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In the United States, no state is losing as much land to the sea as Louisiana

No U.S. state is losing more land to rising seas than Louisiana. And no state has done more to try to stem the tide. An ambitious coastal management plan is underway, aiming to reclaim at least parte of the land Louisiana has lost to the Gulf of Mexico in the past 80 years—and try to stave off new sea advances. Climate change, caused by burning coal, oil, and gas, is raising sea level and intensifying hurricanes—and thus accelerating the loss of land to the sea. The U.S. Geological Survey estimates that Louisiana’s coastal parishes lost more than 2,000 square miles of land between 1932 and 2016, an area larger than Delaware. The losses are most rapid, the USGS says, when a major hurricane hits, and a football field can be lost in minutes. Click here to see details of the project being conducted by the Coastal Protection and Restoration Authority (CPRA) and on the image below for a thorough article from National Geographic, examining the cost ($50 billion!) and the results so far of this "battle against the tide".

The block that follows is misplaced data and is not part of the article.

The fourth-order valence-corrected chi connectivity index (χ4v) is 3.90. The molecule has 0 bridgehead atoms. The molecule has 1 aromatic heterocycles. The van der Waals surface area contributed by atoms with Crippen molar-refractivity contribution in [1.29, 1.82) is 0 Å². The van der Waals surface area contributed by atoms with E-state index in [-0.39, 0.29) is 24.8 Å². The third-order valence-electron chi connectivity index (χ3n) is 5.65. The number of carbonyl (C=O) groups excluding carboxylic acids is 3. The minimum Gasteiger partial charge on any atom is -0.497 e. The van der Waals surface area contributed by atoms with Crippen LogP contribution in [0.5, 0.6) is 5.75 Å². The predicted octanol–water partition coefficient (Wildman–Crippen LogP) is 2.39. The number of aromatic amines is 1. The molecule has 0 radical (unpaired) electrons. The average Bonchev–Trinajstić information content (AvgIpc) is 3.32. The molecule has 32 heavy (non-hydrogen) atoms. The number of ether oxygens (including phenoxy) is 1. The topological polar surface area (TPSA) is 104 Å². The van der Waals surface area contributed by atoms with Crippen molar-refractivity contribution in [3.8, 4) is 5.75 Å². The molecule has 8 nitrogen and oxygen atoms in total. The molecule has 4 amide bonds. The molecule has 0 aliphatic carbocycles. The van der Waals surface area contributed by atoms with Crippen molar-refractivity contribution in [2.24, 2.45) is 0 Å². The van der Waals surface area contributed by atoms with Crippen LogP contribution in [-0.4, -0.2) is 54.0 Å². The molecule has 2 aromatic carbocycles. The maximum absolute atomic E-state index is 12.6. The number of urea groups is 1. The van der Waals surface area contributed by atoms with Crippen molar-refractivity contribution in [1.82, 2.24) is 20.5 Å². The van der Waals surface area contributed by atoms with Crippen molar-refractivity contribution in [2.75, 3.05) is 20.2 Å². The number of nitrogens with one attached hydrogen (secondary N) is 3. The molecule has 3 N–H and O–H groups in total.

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“Nothing in life is to be feared, it is only to be understood. Now is the time to understand more, so that we may fear less.”

“I am among those who think that science has great beauty”

Madame Marie Curie (1867 - 1934) Chemist & physicist. French, born Polish.

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